In Part One of our series on sleep apnea, we discussed possible signs and symptoms of the condition, as well as diagnosis. In part two, we examine screening and treatment options.
If you suspect that you suffer from sleep apnea, there are several screening options. As mentioned in part one, a self-screening can be helpful to identify symptoms. The Federal Motor Carrier Safety Administration’s self-test is one such tool.
Another step in the diagnosis process is documenting your sleep history through a sleep diary. A diary should be kept for a minimum of 10 days with entries that include pre-bed routines, sleep and wake times, restlessness, and even diet. This allows you to evaluate your habits and realize any patterns or concerns.
A consultation with your physician is the best way to obtain an accurate diagnosis. If a diagnosis is suspected, you will most likely be sent for a sleep test at a sleep study center. You may be asked to participate in the sleep study at the center, but home sleep studies are utilized routinely. No matter where the test, doctors will look for signs of the disorder and severity of the condition.
Anatomy of a sleep test
A typical sleep test involves placing bands across the chest and abdomen that detect movement and gauge breathing, as well as placing sensors on the chest to track heart rate and rhythms. Brainwave activity is monitored through electrodes on the scalp that determine if the patient is awake or sleeping and, if sleeping, what stage of sleep the patient is in. Respiration is measured with an airflow monitor above the lip, and oxygen levels in the blood stream are measured through a sensor placed on the finger. These sensors indicate the level of oxygenation you maintain while sleeping and any pauses in your breathing.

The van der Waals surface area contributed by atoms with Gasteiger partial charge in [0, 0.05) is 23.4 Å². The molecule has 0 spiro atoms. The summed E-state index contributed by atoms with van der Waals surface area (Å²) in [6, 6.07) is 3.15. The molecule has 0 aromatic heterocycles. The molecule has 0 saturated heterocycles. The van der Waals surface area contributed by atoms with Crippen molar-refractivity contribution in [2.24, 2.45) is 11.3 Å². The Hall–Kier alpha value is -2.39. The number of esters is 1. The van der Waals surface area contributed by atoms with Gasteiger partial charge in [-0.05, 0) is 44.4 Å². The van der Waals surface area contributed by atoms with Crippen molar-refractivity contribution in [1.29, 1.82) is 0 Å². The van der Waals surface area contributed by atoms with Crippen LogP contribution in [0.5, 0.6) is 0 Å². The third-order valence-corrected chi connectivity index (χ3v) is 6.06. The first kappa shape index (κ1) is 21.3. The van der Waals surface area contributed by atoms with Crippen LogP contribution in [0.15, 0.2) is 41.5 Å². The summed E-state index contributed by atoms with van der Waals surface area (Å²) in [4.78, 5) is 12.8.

Anxiety and restlessness associated with a sleep test can be compounded by sleeping in an unfamiliar place. For some patients, a measure of anxiety can be alleviated by opting for a home sleep study.
Once a diagnosis has been made, there are many treatments available. Obesity is often the biggest contributing factor to sleep apnea. Depending on the severity of your condition and current physical health, your doctor may simply put you on a weight-loss regimen. Another treatment for mild sleep apnea is a nasal decongestant that can clear airways.
For moderate to severe conditions like obstructive sleep apnea, a doctor may suggest the use of a continuous positive airway pressure (CPAP) machine, which is a mask that fits over the mouth and nose while sleeping. Patients with obstructive sleep apnea experience a collapse in their airway during sleep, so a CPAP machine helps to prevent this, resulting in better breathing, more oxygen in the blood, and less interrupted sleep. The CPAP machine gently blows air through a tube connected to the mask, applying mild pressure to the walls of the airway, thus keeping the airway open.
Though very disruptive, the good news is sleep apnea is usually a treatable condition. In our third installment of this series, we will discuss how the Department of Transportation is mandating testing for sleep apnea, as well as hear from drivers who effectively manage their sleep apnea.
About the author:
Dennis Estep, DO, MPH, FACOEM, is the medical director at Freeman OccuMed in Joplin, Mo. Freeman OccuMed, a service of Freeman Health System, partners with local businesses to find cost-effective solutions to keep employees